Blackhawks: Phillip Danault adjusting well to NHL game


Blackhawks: Phillip Danault adjusting well to NHL game

Phillip Danault figured it was going to take a little time.

The Blackhawks center was brought up for the first time last season but was in Chicago briefly. Recalled again in December, Danault had a better chance to get acclimated.

“I told my dad I needed five-to-10 games to get used to the NHL,” Danault said. “The execution is way different and details are so different. It’s been a great chance for me. I’m glad to take it.”

It’s not a surprise that Danault has been up the entire time since he was recalled on Dec. 18, the day after the Blackhawks learned they’d be without Marcus Kruger (wrist) until the start of the postseason. Now, 24 games into this season, Danault has adjusted to the NHL and to his checking-line center role with the Blackhawks.

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“He’s done a great job for us,” coach Joel Quenneville said. “He handled a big responsibility, takes a lot of defensive responsibilities and D-zone face-offs and sometimes you’re out there against top lines, a lot of starts in your own end and you’re expected to defend against top guys. We trusted him in that role right off the bat and that line has done a great job for us and everyone’s contributed in their own ways.”

It’s well known that the Blackhawks told Danault, when they drafted him, that they wanted him to be another Kruger. That wouldn’t be a problem for Danault, who said he’s been playing that two-way game since he was with the Victoriaville Tigres of the Quebec Major Junior Hockey League. The adjustments, however, had to come as he advanced through the ranks.

“All the small details, execution, moving your feet; you can’t stand in the corner without moving your feet and protecting the puck here. That’s the big difference,” Danault said. “I kept my game from juniors but to be good here, as much as you have juniors, you have to take a couple of more steps and then you’re ready. You also need a coach who trusts you in all situations and I’m lucky to have that.”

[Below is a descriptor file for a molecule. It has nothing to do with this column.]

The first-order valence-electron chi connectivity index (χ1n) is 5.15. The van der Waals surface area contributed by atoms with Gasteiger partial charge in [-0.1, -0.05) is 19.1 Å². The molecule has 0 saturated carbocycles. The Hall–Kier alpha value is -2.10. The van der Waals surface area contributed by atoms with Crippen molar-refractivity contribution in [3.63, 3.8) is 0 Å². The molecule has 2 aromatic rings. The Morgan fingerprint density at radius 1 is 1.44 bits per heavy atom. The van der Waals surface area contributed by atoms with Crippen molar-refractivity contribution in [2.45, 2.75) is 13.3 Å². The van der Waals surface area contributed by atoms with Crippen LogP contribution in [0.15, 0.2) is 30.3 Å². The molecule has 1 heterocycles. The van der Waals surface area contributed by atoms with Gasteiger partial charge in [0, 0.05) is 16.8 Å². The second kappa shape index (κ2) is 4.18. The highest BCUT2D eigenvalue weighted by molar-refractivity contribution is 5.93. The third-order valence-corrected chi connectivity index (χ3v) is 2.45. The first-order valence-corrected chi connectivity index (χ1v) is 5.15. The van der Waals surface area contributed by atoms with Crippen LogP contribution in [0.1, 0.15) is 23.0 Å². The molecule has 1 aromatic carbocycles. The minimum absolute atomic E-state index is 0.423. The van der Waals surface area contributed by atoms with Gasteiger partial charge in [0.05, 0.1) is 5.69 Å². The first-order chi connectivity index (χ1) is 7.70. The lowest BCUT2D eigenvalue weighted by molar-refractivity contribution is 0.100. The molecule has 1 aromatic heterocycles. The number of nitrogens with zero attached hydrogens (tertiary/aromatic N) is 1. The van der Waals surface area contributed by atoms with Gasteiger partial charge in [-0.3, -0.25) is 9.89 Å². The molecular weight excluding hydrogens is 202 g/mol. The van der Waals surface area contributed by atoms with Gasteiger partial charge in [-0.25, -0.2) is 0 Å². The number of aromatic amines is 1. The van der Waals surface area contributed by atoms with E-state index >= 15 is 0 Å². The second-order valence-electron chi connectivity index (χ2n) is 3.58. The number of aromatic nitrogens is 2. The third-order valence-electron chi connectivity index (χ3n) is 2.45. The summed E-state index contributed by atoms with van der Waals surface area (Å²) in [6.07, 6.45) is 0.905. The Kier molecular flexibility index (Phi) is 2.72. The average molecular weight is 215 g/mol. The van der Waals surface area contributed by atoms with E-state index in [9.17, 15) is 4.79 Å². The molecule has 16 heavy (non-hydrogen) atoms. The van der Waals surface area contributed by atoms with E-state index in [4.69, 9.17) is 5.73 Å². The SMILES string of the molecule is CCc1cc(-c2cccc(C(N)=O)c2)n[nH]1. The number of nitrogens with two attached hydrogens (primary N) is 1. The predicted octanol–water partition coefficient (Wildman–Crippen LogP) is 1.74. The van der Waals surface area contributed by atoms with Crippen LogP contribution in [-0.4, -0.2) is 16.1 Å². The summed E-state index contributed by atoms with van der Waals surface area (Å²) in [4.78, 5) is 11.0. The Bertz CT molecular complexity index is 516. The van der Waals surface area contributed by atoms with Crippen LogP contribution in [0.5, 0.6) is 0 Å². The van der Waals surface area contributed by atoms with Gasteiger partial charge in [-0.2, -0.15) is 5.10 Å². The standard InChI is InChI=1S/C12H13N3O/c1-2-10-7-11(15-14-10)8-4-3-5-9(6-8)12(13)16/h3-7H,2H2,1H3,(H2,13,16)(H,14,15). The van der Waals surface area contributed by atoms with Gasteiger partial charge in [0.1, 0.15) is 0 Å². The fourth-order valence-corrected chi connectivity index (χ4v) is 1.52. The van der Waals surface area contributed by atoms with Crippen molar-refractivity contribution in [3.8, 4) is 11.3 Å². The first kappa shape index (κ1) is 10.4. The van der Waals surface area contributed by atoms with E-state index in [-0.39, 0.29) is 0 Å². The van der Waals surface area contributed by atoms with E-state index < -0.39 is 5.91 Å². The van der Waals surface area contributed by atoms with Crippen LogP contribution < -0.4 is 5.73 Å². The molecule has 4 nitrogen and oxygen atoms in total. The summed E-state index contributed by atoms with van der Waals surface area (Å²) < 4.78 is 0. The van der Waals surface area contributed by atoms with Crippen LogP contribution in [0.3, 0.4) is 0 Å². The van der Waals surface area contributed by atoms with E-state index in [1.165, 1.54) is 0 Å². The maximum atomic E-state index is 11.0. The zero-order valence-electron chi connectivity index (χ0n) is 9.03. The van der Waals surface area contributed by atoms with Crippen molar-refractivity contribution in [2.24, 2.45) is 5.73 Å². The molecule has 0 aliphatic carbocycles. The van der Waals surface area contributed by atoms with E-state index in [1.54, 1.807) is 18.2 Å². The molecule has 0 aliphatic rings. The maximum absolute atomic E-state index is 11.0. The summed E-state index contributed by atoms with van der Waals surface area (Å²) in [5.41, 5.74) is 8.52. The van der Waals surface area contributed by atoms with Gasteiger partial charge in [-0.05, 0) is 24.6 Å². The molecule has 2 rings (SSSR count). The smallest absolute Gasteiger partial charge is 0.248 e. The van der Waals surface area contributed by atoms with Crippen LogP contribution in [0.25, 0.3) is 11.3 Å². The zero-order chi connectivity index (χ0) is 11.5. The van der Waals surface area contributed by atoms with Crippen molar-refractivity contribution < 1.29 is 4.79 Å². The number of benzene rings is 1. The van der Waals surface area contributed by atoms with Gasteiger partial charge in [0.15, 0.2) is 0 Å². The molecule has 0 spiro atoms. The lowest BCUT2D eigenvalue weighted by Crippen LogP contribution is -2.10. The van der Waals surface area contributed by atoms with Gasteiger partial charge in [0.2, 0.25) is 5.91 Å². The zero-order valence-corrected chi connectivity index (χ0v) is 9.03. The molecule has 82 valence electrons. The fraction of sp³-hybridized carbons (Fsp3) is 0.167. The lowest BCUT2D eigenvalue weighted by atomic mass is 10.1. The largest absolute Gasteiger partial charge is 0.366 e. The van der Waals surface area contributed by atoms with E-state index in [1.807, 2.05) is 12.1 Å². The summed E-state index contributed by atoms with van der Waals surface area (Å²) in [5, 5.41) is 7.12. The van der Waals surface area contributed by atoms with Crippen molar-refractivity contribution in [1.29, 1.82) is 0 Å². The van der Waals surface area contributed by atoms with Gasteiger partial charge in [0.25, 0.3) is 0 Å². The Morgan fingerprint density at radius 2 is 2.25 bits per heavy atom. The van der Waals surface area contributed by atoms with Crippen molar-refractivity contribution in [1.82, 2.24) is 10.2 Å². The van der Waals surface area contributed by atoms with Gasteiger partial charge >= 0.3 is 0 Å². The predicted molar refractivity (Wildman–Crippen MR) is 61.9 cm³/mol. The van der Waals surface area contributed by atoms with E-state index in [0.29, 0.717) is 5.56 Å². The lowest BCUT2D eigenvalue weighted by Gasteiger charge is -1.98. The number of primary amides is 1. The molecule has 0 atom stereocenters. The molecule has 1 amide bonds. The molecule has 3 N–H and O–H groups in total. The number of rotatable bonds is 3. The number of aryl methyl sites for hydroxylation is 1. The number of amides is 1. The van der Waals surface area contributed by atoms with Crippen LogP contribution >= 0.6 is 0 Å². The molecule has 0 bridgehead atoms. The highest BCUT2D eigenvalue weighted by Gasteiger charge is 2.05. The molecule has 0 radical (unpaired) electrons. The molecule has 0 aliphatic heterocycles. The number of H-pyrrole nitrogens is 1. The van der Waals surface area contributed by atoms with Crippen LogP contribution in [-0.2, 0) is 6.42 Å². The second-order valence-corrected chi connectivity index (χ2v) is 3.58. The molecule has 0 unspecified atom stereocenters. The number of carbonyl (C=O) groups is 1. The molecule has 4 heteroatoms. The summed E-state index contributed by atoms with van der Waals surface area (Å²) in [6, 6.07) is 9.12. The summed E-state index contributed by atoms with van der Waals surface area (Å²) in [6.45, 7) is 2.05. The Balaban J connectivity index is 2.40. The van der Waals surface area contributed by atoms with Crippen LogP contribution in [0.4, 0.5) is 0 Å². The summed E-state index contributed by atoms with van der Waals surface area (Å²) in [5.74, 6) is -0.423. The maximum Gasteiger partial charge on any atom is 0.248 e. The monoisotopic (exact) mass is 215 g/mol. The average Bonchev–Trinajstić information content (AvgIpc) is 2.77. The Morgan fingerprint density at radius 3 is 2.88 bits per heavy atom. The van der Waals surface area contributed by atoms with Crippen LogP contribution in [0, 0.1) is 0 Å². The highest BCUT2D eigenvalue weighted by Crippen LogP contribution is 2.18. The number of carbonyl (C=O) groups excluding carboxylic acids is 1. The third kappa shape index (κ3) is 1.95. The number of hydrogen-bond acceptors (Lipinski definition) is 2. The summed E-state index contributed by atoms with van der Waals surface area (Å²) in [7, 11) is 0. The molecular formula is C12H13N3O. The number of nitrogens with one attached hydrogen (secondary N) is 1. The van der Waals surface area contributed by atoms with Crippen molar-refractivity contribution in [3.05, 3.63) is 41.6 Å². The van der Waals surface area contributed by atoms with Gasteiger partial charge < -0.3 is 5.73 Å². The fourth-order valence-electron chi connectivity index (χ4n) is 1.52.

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Quenneville trusts Danault and his linemates. He, Andrew Desjardins and Teuvo Teravainen have been together quite a while now (outside of a game or two in which Teravainen has played elsewhere when teammates have been out). Being part of the same trio has helped Danault’s NHL transition as well.

“It always takes time to get used to new linemates but we’ve been lucky to stay together and I think we’re playing great together and are very good defensively,” Danault said. “We bring offensive chances. The points aren’t coming but I don’t think that’s our job right now. [We have to] stay tight defensively and try to buzz in their zone as much as possible.”

Danault has a goal and four assists in his 24 games this season; a good part of that came in late December/early January, when that line was on a hot streak. In the 33 games he played before his injury, Kruger had one assist. Supplementary scoring isn’t the top priority for the checkers but it’s always welcome.

[SHOP: Gear up, Blackhawks fans!

Points aside, Danault has done the job the Blackhawks needed him to do in Kruger’s absence. He knew it was going to take some time to adjust to the NHL game. This season, he’s gotten the chance to do so.

“I’m modeling my game after Kruger because he’s obviously the best defensively and on the PK. So when I came here I just wanted to prove I could play two-way and bring some offense at the same time,” Danault said. “I think it’s part of my game right now.”

Getting to know four newly-signed Blackhawks


Getting to know four newly-signed Blackhawks

The Blackhawks announced Monday that they have officially agreed to terms with forward Dominik Kahun, defensemen Lucas Carlsson and Darren Raddysh and goaltender Kevin Lankinen on entry-level contracts.

Kahun ($925,000 cap hit), Lankinen ($925,000) and Raddysh ($730,000) each signed two-year deals that run through the 2019-20 season while Carlsson's is a three-year deal that runs through the 2020-21 campaign and carries a cap hit of $792,500.

So who are these guys? Let's meet them:


Drafted in the fourth round (No. 110 overall) by the Blackhawks in 2016, Carlsson set a career-high with 17 points (seven goals, 10 assists) in 44 games this season with Brynäs IF of the Swedish Hockey League. He was tied for fourth among all blue liners with seven goals.

Carlsson, 20, doesn't have major upside, but he's a reliable, well-rounded defenseman and that's what drew the attention of Blackhawks vice president of amateur scouting Mark Kelley.

“When he’s on the ice, he makes things happen," Kelley told Scott Powers of The Athletic last summer. "I think what impressed the Sweden under-20 coach was Lucas’ ability to challenge in all three zones. He’s an active defensively. Offensively, he challenges. He keeps plays alive.”